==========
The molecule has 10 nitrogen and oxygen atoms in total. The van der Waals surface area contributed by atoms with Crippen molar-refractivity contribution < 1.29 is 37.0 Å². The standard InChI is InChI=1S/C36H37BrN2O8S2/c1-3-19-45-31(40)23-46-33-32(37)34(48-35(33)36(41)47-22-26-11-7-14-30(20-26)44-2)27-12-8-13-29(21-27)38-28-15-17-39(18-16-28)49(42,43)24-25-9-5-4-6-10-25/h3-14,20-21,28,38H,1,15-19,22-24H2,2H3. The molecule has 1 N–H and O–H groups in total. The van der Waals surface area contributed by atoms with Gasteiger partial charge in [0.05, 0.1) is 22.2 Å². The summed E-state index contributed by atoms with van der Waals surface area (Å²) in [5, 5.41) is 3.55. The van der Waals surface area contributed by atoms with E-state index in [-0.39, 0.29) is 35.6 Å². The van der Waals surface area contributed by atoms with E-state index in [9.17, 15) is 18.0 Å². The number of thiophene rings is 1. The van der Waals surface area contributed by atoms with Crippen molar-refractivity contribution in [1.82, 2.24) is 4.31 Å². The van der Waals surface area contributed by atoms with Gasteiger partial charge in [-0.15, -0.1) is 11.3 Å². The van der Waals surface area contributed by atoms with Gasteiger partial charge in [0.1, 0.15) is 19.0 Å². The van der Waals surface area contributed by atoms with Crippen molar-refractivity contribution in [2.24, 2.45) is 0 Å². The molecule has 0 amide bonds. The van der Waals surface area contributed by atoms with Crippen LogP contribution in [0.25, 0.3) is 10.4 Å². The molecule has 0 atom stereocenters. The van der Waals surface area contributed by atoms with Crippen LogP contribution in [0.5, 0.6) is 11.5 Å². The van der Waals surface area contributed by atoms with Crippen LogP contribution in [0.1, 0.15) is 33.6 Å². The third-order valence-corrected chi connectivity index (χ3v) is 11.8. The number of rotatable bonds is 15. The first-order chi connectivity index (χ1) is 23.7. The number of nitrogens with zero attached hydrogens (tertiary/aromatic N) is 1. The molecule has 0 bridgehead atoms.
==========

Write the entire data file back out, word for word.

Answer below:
The molecule has 10 nitrogen and oxygen atoms in total. The van der Waals surface area contributed by atoms with Crippen molar-refractivity contribution < 1.29 is 37.0 Å². The standard InChI is InChI=1S/C36H37BrN2O8S2/c1-3-19-45-31(40)23-46-33-32(37)34(48-35(33)36(41)47-22-26-11-7-14-30(20-26)44-2)27-12-8-13-29(21-27)38-28-15-17-39(18-16-28)49(42,43)24-25-9-5-4-6-10-25/h3-14,20-21,28,38H,1,15-19,22-24H2,2H3. The molecule has 1 N–H and O–H groups in total. The van der Waals surface area contributed by atoms with Gasteiger partial charge in [0.05, 0.1) is 22.2 Å². The summed E-state index contributed by atoms with van der Waals surface area (Å²) in [5, 5.41) is 3.55. The van der Waals surface area contributed by atoms with E-state index in [-0.39, 0.29) is 35.6 Å². The van der Waals surface area contributed by atoms with E-state index in [9.17, 15) is 18.0 Å². The number of thiophene rings is 1. The van der Waals surface area contributed by atoms with Crippen molar-refractivity contribution in [1.82, 2.24) is 4.31 Å². The van der Waals surface area contributed by atoms with Gasteiger partial charge in [-0.15, -0.1) is 11.3 Å². The van der Waals surface area contributed by atoms with Gasteiger partial charge in [0.1, 0.15) is 19.0 Å². The van der Waals surface area contributed by atoms with Crippen molar-refractivity contribution in [2.24, 2.45) is 0 Å². The molecule has 0 amide bonds. The van der Waals surface area contributed by atoms with Crippen LogP contribution in [0.25, 0.3) is 10.4 Å². The molecule has 0 atom stereocenters. The van der Waals surface area contributed by atoms with Crippen LogP contribution in [0.5, 0.6) is 11.5 Å². The van der Waals surface area contributed by atoms with Crippen LogP contribution in [0.1, 0.15) is 33.6 Å². The third-order valence-corrected chi connectivity index (χ3v) is 11.8. The number of rotatable bonds is 15. The first-order chi connectivity index (χ1) is 23.7. The number of nitrogens with zero attached hydrogens (tertiary/aromatic N) is 1. The molecule has 0 bridgehead atoms.